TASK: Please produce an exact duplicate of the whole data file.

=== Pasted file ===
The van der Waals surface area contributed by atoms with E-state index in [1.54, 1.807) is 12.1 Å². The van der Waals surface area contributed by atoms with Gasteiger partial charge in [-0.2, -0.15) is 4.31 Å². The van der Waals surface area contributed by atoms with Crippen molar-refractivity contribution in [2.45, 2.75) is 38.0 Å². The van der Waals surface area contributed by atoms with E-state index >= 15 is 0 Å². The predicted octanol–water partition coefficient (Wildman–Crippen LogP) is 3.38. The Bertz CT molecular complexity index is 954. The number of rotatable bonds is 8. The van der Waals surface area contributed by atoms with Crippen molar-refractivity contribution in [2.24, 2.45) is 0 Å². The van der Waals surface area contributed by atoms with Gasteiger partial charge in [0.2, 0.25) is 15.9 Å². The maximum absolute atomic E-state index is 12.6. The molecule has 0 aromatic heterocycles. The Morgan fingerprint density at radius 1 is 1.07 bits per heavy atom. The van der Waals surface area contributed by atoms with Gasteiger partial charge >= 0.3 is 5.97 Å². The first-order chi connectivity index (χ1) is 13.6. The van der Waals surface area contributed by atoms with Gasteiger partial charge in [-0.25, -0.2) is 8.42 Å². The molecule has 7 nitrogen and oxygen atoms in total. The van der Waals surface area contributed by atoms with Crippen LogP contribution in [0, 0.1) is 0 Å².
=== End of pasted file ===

The van der Waals surface area contributed by atoms with E-state index in [1.54, 1.807) is 12.1 Å². The van der Waals surface area contributed by atoms with Gasteiger partial charge in [-0.2, -0.15) is 4.31 Å². The van der Waals surface area contributed by atoms with Crippen molar-refractivity contribution in [2.45, 2.75) is 38.0 Å². The van der Waals surface area contributed by atoms with E-state index >= 15 is 0 Å². The predicted octanol–water partition coefficient (Wildman–Crippen LogP) is 3.38. The Bertz CT molecular complexity index is 954. The number of rotatable bonds is 8. The van der Waals surface area contributed by atoms with Crippen molar-refractivity contribution in [2.24, 2.45) is 0 Å². The van der Waals surface area contributed by atoms with Gasteiger partial charge in [0.2, 0.25) is 15.9 Å². The maximum absolute atomic E-state index is 12.6. The molecule has 0 aromatic heterocycles. The Morgan fingerprint density at radius 1 is 1.07 bits per heavy atom. The van der Waals surface area contributed by atoms with Gasteiger partial charge >= 0.3 is 5.97 Å². The first-order chi connectivity index (χ1) is 13.6. The van der Waals surface area contributed by atoms with Gasteiger partial charge in [-0.25, -0.2) is 8.42 Å². The molecule has 7 nitrogen and oxygen atoms in total. The van der Waals surface area contributed by atoms with Crippen LogP contribution in [0, 0.1) is 0 Å².